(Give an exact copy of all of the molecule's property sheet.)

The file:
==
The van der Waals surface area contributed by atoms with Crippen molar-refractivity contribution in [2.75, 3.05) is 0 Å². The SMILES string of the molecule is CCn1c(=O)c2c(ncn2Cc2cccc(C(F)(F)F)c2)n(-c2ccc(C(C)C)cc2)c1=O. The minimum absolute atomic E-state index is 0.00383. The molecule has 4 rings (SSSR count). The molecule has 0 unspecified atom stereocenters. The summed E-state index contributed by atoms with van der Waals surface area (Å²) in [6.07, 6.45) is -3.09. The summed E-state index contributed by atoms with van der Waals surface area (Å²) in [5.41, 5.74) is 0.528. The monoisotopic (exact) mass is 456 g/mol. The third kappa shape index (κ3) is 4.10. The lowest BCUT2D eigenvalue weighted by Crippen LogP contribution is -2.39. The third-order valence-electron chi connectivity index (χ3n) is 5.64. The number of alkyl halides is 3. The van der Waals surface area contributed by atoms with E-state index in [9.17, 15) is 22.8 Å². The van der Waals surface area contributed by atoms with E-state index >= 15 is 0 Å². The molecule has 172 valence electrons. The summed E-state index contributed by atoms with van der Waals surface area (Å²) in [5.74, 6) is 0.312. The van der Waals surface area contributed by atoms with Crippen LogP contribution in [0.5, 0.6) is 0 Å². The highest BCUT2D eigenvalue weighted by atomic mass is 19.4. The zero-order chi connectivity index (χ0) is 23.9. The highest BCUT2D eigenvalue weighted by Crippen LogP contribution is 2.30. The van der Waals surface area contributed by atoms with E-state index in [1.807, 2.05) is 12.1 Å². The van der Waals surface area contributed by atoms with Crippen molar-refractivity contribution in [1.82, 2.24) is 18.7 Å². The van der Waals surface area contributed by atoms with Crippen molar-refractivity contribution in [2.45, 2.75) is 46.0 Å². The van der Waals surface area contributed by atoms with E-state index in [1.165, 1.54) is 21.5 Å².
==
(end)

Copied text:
The van der Waals surface area contributed by atoms with Crippen molar-refractivity contribution in [2.75, 3.05) is 0 Å². The SMILES string of the molecule is CCn1c(=O)c2c(ncn2Cc2cccc(C(F)(F)F)c2)n(-c2ccc(C(C)C)cc2)c1=O. The minimum absolute atomic E-state index is 0.00383. The molecule has 4 rings (SSSR count). The molecule has 0 unspecified atom stereocenters. The summed E-state index contributed by atoms with van der Waals surface area (Å²) in [6.07, 6.45) is -3.09. The summed E-state index contributed by atoms with van der Waals surface area (Å²) in [5.41, 5.74) is 0.528. The monoisotopic (exact) mass is 456 g/mol. The third kappa shape index (κ3) is 4.10. The lowest BCUT2D eigenvalue weighted by Crippen LogP contribution is -2.39. The third-order valence-electron chi connectivity index (χ3n) is 5.64. The number of alkyl halides is 3. The van der Waals surface area contributed by atoms with E-state index in [9.17, 15) is 22.8 Å². The van der Waals surface area contributed by atoms with E-state index >= 15 is 0 Å². The molecule has 172 valence electrons. The summed E-state index contributed by atoms with van der Waals surface area (Å²) in [5.74, 6) is 0.312. The van der Waals surface area contributed by atoms with Crippen LogP contribution in [0.5, 0.6) is 0 Å². The highest BCUT2D eigenvalue weighted by atomic mass is 19.4. The zero-order chi connectivity index (χ0) is 23.9. The highest BCUT2D eigenvalue weighted by Crippen LogP contribution is 2.30. The van der Waals surface area contributed by atoms with E-state index in [1.807, 2.05) is 12.1 Å². The van der Waals surface area contributed by atoms with Crippen molar-refractivity contribution in [1.82, 2.24) is 18.7 Å². The van der Waals surface area contributed by atoms with Crippen molar-refractivity contribution in [2.45, 2.75) is 46.0 Å². The van der Waals surface area contributed by atoms with E-state index in [1.165, 1.54) is 21.5 Å².